As vinegar is a form of acidic medium, it will dry your plant entirely and kill them at the end. However, the plants that enjoy acidic soil would handle the vinegar in the soil to some extent, but other plants will not do so.

If you want to use vinegar for your indoor plant, research the plant’s tolerance towards vinegar and then use it.

If you want to solve any problem using vinegar and your plant is sensitive to vinegar, try other methods to solve problems and cure your plants.

Effects of vinegar in some houseplants

Let us read about some species of houseplants and their damage caused by vinegar.

Acid-loving plants

You can use vinegar for these types of plants. They will love vinegar, remain happy, and be comfortable if vinegar is sprayed on the leaves or poured into the soil. 

Whenever the pH level drops, try using vinegar. These plants will not just survive but also thrive. Some examples of acid-loving plants are:

  1. Camellias
  2. Azaleas
  3. Japanese anemones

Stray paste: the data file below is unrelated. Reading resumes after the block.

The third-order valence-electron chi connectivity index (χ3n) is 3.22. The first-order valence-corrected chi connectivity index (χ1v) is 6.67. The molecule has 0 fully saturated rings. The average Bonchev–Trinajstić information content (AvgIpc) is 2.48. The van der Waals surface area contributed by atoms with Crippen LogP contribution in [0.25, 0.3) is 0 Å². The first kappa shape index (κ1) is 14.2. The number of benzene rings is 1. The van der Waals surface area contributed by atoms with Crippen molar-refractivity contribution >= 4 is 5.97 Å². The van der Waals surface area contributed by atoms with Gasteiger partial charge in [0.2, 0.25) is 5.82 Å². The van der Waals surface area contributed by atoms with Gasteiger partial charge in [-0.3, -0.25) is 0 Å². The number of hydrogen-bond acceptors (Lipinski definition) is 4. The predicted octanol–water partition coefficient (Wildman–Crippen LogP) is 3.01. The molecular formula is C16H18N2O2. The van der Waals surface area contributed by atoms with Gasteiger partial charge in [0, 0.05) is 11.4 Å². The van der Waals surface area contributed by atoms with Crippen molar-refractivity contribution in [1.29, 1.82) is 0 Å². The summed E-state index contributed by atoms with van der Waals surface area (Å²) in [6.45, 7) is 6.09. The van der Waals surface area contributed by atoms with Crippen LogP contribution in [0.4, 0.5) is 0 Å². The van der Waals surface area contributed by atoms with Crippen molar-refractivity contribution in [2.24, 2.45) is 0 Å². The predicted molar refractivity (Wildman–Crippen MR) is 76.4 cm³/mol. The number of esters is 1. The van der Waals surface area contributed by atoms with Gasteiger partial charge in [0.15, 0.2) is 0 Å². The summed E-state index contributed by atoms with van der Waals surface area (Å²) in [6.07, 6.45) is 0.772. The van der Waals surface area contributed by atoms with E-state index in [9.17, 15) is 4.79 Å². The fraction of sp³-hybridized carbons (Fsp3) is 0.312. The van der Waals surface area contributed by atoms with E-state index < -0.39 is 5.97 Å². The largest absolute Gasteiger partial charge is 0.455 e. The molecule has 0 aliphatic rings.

4. Gardenias
  5. Some succulents

Indoor trees

The damage rate of these plants is 1/5. They can survive some drops of vinegar.

For example, if Dracaena grows about 3 feet tall, it will handle some household vinegar. However, the damaging rate depends on the quantity you have used. 

If you have sprayed some on the leaves and the plant is tall and strong enough, it would have strong leaves. Another example would be the Snake plant. They have pretty strong and thick leaves. So, a slight touch of vinegar won’t be able to harm them much.



Succulents

These kinds of plants will get affected by the use of vinegar. However, small amounts will not harm them. They will only have scars on the leaves. Their damage rate is 2/5.

If you use more vinegar on them, it will result in fungal infection. Slowly the plant will die within 3 weeks to 2 months.

The amount of damage depends on the types of succulents you own. Plants like Huernia or Echinocereus will be the most affected, whereas Aloe vera and Haworthia will have some marks of scars on their leaves and bodies.

Herbaceous plants

Mostly all the herbaceous plants are considered annual plants. But there are exceptions, like the perennial ones.

For example, Salvia Divinorum will remain strong, beautiful, and healthy and grow indoors for many years. But they cannot live in frost.

If you accidentally spray vinegar over them, the leaves will get burned. You will have to remove those burned leaves from the plants. The plant will then start recovering.